Hand-off results: Day 1 Studio's F.E.A.R 3 is generally regarded as the weakest of its kin, but in all fairness, the F.E.A.R franchise was already losing its edge by the time Day 1 took over. The creepy kid fad was loosing its shock value, and F.E.A.R 3's scare tactics were becoming old hat. Left to rely on its FPS merits and multiplayer tricks alone, F.E.A.R 3 turned out to be an average time-waster; and in the FPS genre, average is a death sentence. In the end, Day 1 Studios didn't sully F.E.A.R's good name, but it didn't help it much either.
2006's Dead Rising was an undead love letter to zombie pop culture. It offered a genuine Romero nightmare in in a morbidly entertaining sandbox that rewarded creativity, quick thinking, and a strong stomach. Capcom's (then) newest IP - starring everyman photojournalist Frank West - became North America's fastest selling next-gen title on the Xbox 360 in a matter of weeks, so it was a surprise to absolutely no one that a follow-up was announced in February 2009. To the surprise of some, however, the honor of continuing Capcom's undead phenom fell to Blue Castle Games, a studio largely known for cracking out baseball titles like The Bigs for 2K Sports.
Fears of a shoddy sequel were quickly put to rest by news that Capcom's Keiji Inafune and other Dead Rising alumni would be working closely with Blue Castle Games. Their efforts gave rise to 2010's Dead Rising 2, a sequel that succeeded in expanding the Dead Rising concept with a larger playground, tweaked mechanics, and a weapon-crafting system that made zombie killing the new national past time.
Hand-off results: Dead Rising 2 didn't have Frank West's star power, but it didn't need it. The sequel sold more than its predecessor, and made a killing on DLC expansions; one of which brought Frank back into the fold in Dead Rising 2: Off the Record. Capcom was so pleased with Dead Rising 2 that it adopted Blue Castle Games as one of its own, renaming the studio Capcom Vancouver. It hasn't been confirmed yet if Blue Castle is attached to Dead Rising 3, but it's a good bet.
John Romero's Ion Storm studio was supposed to change the industry; and for a brief moment in 2000, it did. Shortly after its notorious Daikatana fumble, Ion Storm brought Warren Spector in to head the studio's expansion in Austin, Texas, trusting the new studio with the development of a new IP called Deus Ex for its publisher, Eidos. Spector and his team delivered in spades, introducing PC gamers (and later, Xbox'ers) to a cyberpunk action title that blended elements of stealth, role-playing, and traditional first-person shooter elements to massive cult success. Soon, fans wanted more, and Ion Storm's Austin team answered the call with Deus Ex: Invisible War, the sequel that nearly put a bullet in the head of the Deus Ex franchise.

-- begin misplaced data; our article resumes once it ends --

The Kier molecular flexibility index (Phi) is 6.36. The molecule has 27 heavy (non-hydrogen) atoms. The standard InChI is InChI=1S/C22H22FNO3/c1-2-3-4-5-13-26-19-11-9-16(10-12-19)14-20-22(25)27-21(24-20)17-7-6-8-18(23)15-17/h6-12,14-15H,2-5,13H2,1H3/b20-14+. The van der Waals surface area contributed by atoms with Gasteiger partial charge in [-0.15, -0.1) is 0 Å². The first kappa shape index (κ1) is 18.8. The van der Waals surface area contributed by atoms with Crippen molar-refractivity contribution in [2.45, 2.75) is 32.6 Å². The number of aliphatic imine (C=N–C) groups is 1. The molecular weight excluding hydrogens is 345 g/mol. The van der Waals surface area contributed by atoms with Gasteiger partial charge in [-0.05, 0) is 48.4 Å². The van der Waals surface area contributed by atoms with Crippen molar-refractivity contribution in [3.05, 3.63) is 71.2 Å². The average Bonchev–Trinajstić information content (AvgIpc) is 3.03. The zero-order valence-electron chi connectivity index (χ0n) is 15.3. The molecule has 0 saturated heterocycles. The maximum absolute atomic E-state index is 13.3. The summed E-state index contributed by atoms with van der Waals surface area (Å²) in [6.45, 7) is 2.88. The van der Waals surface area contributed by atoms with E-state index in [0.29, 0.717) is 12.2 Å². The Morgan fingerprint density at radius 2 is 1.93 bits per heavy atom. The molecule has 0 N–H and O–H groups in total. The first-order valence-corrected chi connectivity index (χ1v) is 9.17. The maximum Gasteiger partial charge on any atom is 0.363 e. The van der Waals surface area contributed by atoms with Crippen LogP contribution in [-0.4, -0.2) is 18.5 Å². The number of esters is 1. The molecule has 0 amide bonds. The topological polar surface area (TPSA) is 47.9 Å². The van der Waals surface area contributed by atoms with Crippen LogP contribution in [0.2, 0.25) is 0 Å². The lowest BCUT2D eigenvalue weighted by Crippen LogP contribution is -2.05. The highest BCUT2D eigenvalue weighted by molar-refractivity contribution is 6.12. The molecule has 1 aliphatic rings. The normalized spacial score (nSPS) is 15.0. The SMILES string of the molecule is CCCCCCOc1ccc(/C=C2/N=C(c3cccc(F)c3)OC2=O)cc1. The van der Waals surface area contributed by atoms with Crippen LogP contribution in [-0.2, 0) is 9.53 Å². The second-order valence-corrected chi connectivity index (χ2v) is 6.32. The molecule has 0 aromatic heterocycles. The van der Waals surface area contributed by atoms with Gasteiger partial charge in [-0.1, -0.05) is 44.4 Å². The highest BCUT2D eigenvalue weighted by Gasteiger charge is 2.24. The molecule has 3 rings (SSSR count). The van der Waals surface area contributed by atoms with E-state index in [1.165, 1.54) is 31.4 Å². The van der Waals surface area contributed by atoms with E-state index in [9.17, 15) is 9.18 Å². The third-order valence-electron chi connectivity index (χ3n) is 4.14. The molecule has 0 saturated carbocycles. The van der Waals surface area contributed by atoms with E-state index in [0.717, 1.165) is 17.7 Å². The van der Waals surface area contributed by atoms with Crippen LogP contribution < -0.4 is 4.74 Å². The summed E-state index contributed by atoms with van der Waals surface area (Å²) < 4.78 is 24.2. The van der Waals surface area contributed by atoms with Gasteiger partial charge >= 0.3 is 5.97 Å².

Seven years later, both Ion Storm offices had shuttered, Spector had moved on, and the future seemed bleak for Deus Ex. Then, like an augmented super-spy, Eidos crept out of nowhere to announce it would be handling development of a brand new Deus Ex: Human Revolution out of its Montreal studio. Fans rejoiced for a split second, before proceeding to pick apart every new image and gameplay detail until its release. In the end, Eidos held its own. Deus Ex: Human Revolution became one of the top games of 2011 and arguably the best title in the franchise.
Hand-off results: Save for the bland boss fights, Deus Ex: Human Revolution did everything it was meant to do. It re-introduced the franchise to a new generation, while retaining the series' moody, cyberpunk feel and emphasis on personalized play. It earned perfect review scores across the board and boosted profits for its publishers at Square Enix. More importantly, it resurrected a franchise many thought dead, and all but secured a sequel down the road. A good one, this time. We hope.
Black Isle Studios's first two Fallout games were groundbreaking on a number of fronts. For one, they proved role playing games could be badass, and they made a generation of gamers yearn for a nuclear war that would turn them into power-armored, Mad Max cowboys. Fortunately (sadly?) those nukes never came; however, the Fallout series put Black Isle and their Interplay overlords on the map. In the early 2000s, Black Isle went back to its radiated well for a new Fallout sequel, codenamed Van Buren. Unfortunately, financial woes forced Interplay to pull the plug on Black Isle and trade off Fallout's single player rights in order to survive. Enter: Bethesda.